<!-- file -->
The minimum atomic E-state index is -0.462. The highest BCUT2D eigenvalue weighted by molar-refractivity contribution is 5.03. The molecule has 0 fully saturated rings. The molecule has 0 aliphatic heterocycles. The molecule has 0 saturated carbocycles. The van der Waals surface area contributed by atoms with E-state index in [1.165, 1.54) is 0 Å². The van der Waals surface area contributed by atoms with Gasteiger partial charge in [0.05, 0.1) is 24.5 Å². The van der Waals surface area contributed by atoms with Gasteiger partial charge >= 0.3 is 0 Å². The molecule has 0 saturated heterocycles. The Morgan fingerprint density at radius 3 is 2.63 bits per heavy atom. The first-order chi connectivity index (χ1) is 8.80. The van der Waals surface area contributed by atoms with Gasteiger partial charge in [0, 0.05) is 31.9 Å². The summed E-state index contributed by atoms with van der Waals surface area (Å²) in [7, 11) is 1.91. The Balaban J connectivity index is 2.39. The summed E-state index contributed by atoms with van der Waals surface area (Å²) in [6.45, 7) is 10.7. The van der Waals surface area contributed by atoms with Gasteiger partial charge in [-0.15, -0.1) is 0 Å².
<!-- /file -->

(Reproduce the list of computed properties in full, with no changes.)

The minimum atomic E-state index is -0.462. The highest BCUT2D eigenvalue weighted by molar-refractivity contribution is 5.03. The molecule has 0 fully saturated rings. The molecule has 0 aliphatic heterocycles. The molecule has 0 saturated carbocycles. The van der Waals surface area contributed by atoms with E-state index in [1.165, 1.54) is 0 Å². The van der Waals surface area contributed by atoms with Gasteiger partial charge in [0.05, 0.1) is 24.5 Å². The van der Waals surface area contributed by atoms with Gasteiger partial charge >= 0.3 is 0 Å². The molecule has 0 saturated heterocycles. The Morgan fingerprint density at radius 3 is 2.63 bits per heavy atom. The first-order chi connectivity index (χ1) is 8.80. The van der Waals surface area contributed by atoms with Gasteiger partial charge in [0, 0.05) is 31.9 Å². The summed E-state index contributed by atoms with van der Waals surface area (Å²) in [7, 11) is 1.91. The Balaban J connectivity index is 2.39. The summed E-state index contributed by atoms with van der Waals surface area (Å²) in [6.45, 7) is 10.7. The van der Waals surface area contributed by atoms with Gasteiger partial charge in [-0.15, -0.1) is 0 Å².